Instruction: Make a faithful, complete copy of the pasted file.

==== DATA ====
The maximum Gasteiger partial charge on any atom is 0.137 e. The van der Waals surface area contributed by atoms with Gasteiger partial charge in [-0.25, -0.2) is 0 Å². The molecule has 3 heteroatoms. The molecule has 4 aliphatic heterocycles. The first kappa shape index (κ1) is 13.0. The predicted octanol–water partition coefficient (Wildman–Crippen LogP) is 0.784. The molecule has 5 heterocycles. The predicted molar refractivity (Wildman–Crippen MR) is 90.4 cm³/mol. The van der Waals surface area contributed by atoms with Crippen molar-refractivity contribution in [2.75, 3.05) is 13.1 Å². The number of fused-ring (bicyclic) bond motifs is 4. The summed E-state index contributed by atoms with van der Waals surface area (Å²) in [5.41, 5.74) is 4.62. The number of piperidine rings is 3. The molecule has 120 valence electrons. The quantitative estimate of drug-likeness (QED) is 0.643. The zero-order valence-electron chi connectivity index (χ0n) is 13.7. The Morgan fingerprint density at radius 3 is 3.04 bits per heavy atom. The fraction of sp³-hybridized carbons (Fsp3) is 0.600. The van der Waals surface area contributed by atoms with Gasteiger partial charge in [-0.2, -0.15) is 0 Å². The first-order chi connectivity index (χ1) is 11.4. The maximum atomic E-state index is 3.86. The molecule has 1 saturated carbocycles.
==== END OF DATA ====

The maximum Gasteiger partial charge on any atom is 0.137 e. The van der Waals surface area contributed by atoms with Gasteiger partial charge in [-0.25, -0.2) is 0 Å². The molecule has 3 heteroatoms. The molecule has 4 aliphatic heterocycles. The first kappa shape index (κ1) is 13.0. The predicted octanol–water partition coefficient (Wildman–Crippen LogP) is 0.784. The molecule has 5 heterocycles. The predicted molar refractivity (Wildman–Crippen MR) is 90.4 cm³/mol. The van der Waals surface area contributed by atoms with Crippen molar-refractivity contribution in [2.75, 3.05) is 13.1 Å². The number of fused-ring (bicyclic) bond motifs is 4. The summed E-state index contributed by atoms with van der Waals surface area (Å²) in [5.41, 5.74) is 4.62. The number of piperidine rings is 3. The molecule has 120 valence electrons. The quantitative estimate of drug-likeness (QED) is 0.643. The zero-order valence-electron chi connectivity index (χ0n) is 13.7. The Morgan fingerprint density at radius 3 is 3.04 bits per heavy atom. The fraction of sp³-hybridized carbons (Fsp3) is 0.600. The van der Waals surface area contributed by atoms with Gasteiger partial charge in [-0.2, -0.15) is 0 Å². The first-order chi connectivity index (χ1) is 11.4. The maximum atomic E-state index is 3.86. The molecule has 1 saturated carbocycles.